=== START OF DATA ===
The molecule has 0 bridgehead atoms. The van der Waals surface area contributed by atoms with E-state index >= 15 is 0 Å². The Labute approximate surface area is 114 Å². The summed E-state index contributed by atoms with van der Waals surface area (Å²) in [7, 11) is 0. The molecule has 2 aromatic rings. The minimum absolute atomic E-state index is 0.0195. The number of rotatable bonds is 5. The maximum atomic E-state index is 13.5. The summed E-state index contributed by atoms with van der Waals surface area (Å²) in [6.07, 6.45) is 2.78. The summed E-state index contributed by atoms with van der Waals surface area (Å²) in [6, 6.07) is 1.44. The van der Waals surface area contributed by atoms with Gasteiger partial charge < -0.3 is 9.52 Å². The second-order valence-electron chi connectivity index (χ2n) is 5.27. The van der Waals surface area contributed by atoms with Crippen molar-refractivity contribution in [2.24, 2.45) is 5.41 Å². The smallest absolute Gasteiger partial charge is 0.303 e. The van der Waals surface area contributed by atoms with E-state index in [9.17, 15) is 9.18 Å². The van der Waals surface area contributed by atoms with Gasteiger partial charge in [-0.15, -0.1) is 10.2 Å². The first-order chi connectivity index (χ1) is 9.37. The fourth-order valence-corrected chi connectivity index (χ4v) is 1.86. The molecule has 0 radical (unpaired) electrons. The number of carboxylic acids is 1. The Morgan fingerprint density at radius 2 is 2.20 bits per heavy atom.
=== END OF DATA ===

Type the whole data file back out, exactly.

The molecule has 0 bridgehead atoms. The van der Waals surface area contributed by atoms with E-state index >= 15 is 0 Å². The Labute approximate surface area is 114 Å². The summed E-state index contributed by atoms with van der Waals surface area (Å²) in [7, 11) is 0. The molecule has 2 aromatic rings. The minimum absolute atomic E-state index is 0.0195. The number of rotatable bonds is 5. The maximum atomic E-state index is 13.5. The summed E-state index contributed by atoms with van der Waals surface area (Å²) in [6.07, 6.45) is 2.78. The summed E-state index contributed by atoms with van der Waals surface area (Å²) in [6, 6.07) is 1.44. The van der Waals surface area contributed by atoms with Gasteiger partial charge < -0.3 is 9.52 Å². The second-order valence-electron chi connectivity index (χ2n) is 5.27. The van der Waals surface area contributed by atoms with Crippen molar-refractivity contribution in [2.24, 2.45) is 5.41 Å². The smallest absolute Gasteiger partial charge is 0.303 e. The van der Waals surface area contributed by atoms with E-state index in [9.17, 15) is 9.18 Å². The van der Waals surface area contributed by atoms with Gasteiger partial charge in [-0.15, -0.1) is 10.2 Å². The first-order chi connectivity index (χ1) is 9.37. The fourth-order valence-corrected chi connectivity index (χ4v) is 1.86. The molecule has 0 radical (unpaired) electrons. The number of carboxylic acids is 1. The Morgan fingerprint density at radius 2 is 2.20 bits per heavy atom.